Keurig: Hero to Zero
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Keurig had the misfortune of being in the news over the past few months for their attempt to add a form of DRM to their coffee makers. In previous versions of the Keurig machine, you put in a small plastic cup that contains coffee grounds, called a K-cup, into the machine. You press a button, wait a moment, and then you have a cup of coffee. It doesn’t get easier (especially for caffeine addicts like me, who don’t generally go for really high-quality coffee).
But with the introduction of the Keurig 2.0, a new step was added: before the machine brews your coffee, it scans the K-cup to make sure that a special code has been printed on it—if it doesn’t see the code, it won’t brew. And who’s the only company who can put that code on the cup? Keurig.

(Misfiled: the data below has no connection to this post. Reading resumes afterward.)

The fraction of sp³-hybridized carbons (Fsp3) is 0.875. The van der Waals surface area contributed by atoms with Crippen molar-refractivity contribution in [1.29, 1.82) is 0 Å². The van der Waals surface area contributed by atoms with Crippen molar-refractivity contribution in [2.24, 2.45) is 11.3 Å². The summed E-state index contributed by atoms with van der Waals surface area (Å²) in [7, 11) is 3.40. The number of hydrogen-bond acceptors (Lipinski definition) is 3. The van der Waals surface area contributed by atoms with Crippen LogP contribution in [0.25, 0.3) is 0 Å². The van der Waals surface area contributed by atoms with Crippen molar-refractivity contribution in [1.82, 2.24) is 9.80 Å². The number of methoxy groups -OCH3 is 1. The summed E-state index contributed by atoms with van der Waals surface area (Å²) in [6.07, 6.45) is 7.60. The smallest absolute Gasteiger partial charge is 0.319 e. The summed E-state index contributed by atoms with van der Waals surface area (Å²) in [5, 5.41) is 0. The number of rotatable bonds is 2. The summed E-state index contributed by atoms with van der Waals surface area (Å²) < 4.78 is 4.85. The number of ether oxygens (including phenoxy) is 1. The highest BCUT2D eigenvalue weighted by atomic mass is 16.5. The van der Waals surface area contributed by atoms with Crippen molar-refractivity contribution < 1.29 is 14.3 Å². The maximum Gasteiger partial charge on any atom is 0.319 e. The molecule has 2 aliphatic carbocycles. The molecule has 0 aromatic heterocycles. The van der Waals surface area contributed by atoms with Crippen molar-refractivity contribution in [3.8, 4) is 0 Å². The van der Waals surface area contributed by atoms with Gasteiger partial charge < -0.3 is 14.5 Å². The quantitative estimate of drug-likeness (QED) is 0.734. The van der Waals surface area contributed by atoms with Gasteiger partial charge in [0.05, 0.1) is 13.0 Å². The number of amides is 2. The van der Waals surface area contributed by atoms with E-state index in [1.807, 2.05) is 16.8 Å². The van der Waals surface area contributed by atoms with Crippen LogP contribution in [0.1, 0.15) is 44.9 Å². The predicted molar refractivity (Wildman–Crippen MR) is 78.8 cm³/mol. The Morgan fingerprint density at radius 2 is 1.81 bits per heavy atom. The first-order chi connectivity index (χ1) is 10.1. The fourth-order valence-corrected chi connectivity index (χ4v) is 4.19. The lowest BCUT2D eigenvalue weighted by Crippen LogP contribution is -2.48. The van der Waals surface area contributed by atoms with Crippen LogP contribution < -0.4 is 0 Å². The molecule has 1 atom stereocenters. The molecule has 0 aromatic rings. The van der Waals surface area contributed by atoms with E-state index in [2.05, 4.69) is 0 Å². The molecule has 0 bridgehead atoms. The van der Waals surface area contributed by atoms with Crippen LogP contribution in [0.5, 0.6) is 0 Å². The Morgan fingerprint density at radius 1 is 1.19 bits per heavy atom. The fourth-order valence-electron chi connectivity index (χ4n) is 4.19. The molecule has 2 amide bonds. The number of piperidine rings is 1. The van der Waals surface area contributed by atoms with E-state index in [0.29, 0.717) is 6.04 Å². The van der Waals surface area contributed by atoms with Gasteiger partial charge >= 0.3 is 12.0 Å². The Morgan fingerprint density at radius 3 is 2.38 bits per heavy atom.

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And, the article doesn’t mention “biofilms”. You can’t clean a Keurig. Disgusting.
Mine sits on my kitchen floor, along side my coffee maker — also an uncleanable reservoir — as a I try to figure out what to do with them.
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